House price growth picked up in September but continued the stagnation seen over the past few months.
According to the Office for National Statistics, average house prices in the UK increased by 3.5 per cent in the year to September 2018, an increase from 3.1 per cent in August.
But over the past two years there has been a slowdown in UK house price growth, driven mainly by a slowdown in the south and east of England.
Since June 2016, when annual house price growth was 8.2 per cent, the rate of growth has been on a downward trend and has been hovering between 4 per cent and 3 per cent since March.
The average UK house price was £233,000 in September 2018 - £8,000 more than a year previously.
House prices in England grew more slowly than other countries of the UK, increasing by 3 per cent in the year to September 2018.
In Wales and Scotland prices grew by 5.8 per cent while in Northern Ireland they went up by 4.8 per cent.
The lowest annual growth was in London, where prices fell by 0.3 per cent over the year, up from a fall of 0.6 per cent in the year to August 2018.
John Goodall, chief executive and co-founder of buy-to-let specialist Landbay, said: "Accelerating growth is being held back by falling property value in London, dragging down the rest of the country.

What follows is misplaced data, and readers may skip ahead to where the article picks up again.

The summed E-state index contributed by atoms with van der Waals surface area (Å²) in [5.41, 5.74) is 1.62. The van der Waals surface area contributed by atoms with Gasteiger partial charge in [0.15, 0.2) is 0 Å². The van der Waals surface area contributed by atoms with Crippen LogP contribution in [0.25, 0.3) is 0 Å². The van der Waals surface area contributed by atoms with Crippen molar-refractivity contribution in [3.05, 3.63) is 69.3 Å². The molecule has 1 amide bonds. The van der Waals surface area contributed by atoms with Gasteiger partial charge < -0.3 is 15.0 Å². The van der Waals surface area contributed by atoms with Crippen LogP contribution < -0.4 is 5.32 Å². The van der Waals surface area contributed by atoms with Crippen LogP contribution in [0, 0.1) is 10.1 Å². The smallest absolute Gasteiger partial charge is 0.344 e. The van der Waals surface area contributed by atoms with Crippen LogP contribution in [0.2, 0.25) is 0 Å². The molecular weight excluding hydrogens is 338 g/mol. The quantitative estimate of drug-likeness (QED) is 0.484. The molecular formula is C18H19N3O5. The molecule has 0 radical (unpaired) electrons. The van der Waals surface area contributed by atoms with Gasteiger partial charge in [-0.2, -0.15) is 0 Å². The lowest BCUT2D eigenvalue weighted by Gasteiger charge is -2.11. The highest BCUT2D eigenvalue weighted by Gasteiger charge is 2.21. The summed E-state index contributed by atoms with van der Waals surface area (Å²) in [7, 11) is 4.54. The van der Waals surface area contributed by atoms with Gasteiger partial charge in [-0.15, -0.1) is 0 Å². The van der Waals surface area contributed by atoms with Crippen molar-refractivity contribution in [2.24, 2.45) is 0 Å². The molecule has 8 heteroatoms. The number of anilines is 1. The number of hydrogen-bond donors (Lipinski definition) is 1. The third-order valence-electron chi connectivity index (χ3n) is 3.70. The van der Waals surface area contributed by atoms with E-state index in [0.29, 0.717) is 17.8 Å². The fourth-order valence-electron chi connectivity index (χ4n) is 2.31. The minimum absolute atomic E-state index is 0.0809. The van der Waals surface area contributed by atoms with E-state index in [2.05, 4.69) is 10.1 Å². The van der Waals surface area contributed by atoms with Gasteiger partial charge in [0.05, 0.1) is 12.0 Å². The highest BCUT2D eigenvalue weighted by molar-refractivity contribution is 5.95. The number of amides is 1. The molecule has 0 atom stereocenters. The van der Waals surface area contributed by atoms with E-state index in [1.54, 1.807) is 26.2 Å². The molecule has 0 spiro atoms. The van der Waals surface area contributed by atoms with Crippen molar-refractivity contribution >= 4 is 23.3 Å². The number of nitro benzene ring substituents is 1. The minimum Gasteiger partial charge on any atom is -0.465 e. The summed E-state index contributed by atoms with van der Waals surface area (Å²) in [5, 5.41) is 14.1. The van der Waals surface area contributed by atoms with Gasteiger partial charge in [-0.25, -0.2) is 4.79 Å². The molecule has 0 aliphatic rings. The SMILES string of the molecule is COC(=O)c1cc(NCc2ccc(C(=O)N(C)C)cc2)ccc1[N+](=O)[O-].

"Following years of steep price rises, affordability in the capital has become stretched. Combine this with the punitive changes to stamp duty and Brexit uncertainty, and it’s no wonder that would-be buyers and sellers are staying put."
The West Midlands saw some of the highest annual growth in the UK, with prices increasing by 6.1 per cent, followed by the East Midlands where growth was 6 per cent.
London was the only part of the UK to see house prices fall, driven mainly by the capital's inner boroughs where prices fell by 2.3 per cent while outer boroughs saw modest growth of 0.7 per cent.
Jeff Knight, marketing director for Foundation Home Loans, said: "Never-ending political uncertainty has clearly dragged on buyer confidence, with the property market at its weakest for six years.
"A limbo state is never a good sign but doesn’t mean everything comes to a complete stand still – regionally we are still seeing significant investment interest which confirms it’s not all doom and gloom."